Hear me out.

Whenever surveyed, learners of English tend to name speaking as their biggest hurdle in achieving so-called fluency – or even some level of independence when communicating English. But why is that so? Why is it that speaking remains as one of the most elusive skills to attain?

I’ve spent quite some time trying to find a possible answer to the question and, honestly, there might be tens or hundreds of different possibilities. However, what struck me was the fact that we, as teachers, might not be creating enough opportunities for our learners to use language in a ‘language-using situation’ as opposed to ‘language-learning situations’ (Bygate, 1987).

Photo by Tirachard Kumtanom on Pexels.com

What it means is that although there are plenty of speaking opportunities in the classroom, most of this speaking is geared towards learning the language rather than using the language in a way that resembles the real-world. Granted, task repetition is generally not a feature of real life – after all, how many second chances do we get? But what if we could, at least, give learners purpose?

I’ve come across the teaching-speaking cycle (Got and Burns, 2012) and have had the chance to test it. It is, indeed, quite helpful in getting learners to test using the language, to notice the gap between what they can do and what they need to do, and to build on it to improve their own performances during task repetition.

My initial fears that repeating a task would be boring were unfounded and performance as a whole did improve from the first to the second run of the task. Not only did learners’ output become more accurate, it also became more complex and more fluent.

What I am saying is that, yes, I get it, it is not always possible to work on speaking as a stand-alone skill, but sometimes we can step outside of our comfort zone and try something new. If you do find yourself at this place, I strongly recommend giving this framework a go. It is fun, it is student-centred and it is empowering (for the students).


Reference:

Bygate, M. (1987) Speaking. Oxford University Press.

Goh, C.C.M. and Burns, A. (2012) Teaching speaking: a holistic approach. Cambridge University Press.

Giving [good] feedback

– not yet another formula –

There is much discussion around how to deliver feedback. Some talk about the sandwich approach, others believe in going straight to the point, and a few dress cruelty up as honesty and have lots of fun making mean comments on other people’s work or performance.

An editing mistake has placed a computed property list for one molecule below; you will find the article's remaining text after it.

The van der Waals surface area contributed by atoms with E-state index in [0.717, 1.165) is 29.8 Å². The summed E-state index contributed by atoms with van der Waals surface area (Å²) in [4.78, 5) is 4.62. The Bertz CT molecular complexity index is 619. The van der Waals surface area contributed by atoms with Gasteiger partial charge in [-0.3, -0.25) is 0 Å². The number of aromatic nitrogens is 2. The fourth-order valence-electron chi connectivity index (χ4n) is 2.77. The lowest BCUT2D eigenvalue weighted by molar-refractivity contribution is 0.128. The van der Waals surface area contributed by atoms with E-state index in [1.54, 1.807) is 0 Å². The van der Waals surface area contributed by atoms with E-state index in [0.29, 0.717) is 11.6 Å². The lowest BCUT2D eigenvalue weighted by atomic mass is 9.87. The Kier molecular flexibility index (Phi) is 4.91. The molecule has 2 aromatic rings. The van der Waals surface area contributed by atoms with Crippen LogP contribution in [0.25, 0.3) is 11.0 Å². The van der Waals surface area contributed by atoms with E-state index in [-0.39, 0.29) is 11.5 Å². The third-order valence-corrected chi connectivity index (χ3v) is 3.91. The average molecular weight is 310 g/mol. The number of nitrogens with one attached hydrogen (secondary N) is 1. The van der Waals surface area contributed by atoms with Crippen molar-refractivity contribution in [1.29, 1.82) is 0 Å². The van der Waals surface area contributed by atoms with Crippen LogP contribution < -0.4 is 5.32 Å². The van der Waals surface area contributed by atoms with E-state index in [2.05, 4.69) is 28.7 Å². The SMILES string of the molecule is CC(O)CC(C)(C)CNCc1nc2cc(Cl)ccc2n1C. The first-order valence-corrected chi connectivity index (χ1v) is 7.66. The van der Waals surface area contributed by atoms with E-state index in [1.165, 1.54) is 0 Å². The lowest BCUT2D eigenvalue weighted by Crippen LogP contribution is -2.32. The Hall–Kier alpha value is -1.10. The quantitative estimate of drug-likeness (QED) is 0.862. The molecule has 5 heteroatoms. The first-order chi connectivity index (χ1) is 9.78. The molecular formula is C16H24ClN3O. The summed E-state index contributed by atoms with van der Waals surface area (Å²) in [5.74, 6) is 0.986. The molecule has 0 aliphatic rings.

When somebody is receiving feedback, they likely feel vulnerable, unsure of how well they performed. Of course there are exceptions to every rule and some people might believe themselves above feedback and beyond reproach.

Assuming you are giving feedback to the former, not the latter, it is a good idea to keep that person’s feelings in mind. Being empathetic is always a good policy in my books. But it doesn’t mean there’s poetic license to flout the truth. I guess good feedback lies in the intersection of honesty and empathy.

feedback

For any kind of feedback to be effective, it has to be clear. When things need improving, well, there is no sugarcoating that: they need to be improved. On the other hand, it is also important to acknowledge the positive points and offer support and encouragement.

As someone who appreciates receiving feedback, I can say that clarity is essential. Always make sure to pinpoint exactly what needs improvement, how it can be achieved and why it is needed.

Giving feedback doesn’t necessarily require a magic formula. It just needs three ingredients:

  empathy     honesty           clarity

My journey to distinction

The title might sound a bit conceited; however, I promise the content you are about to read is not. I have recently received my Delta Module One (M1) test results and thought the journey that led me to it might be worth sharing.

When I first started the 14-week online course, I really had no idea what I was getting myself into. Yes, I expected Delta to be difficult. I expected to have to put in the work. But I really did not start on the right foot: I hadn’t done my research.

I knew M1 was a knowledge test and I knew there were two papers. And, yet, for some reason, I didn’t see the preparation course as a test prep course – at least not at first. The amount of content we were expected to cover weekly was overwhelming, especially since I didn’t have time to properly digest it, bounce ideas off anyone, or even test my assumptions. It was quite a lonely process.

Two weeks in, we started having live test prep sessions. That’s when I began to fully grasp the magnitude of it all. That’s when I realized that passing the test was not a given. Still, I seemed to not have woken up to the fact that I should be preparing for the test, not simply acquiring knowledge. And, honestly, there was no way I would be able to absorb the sheer amount of information I was being presented with in meager three months.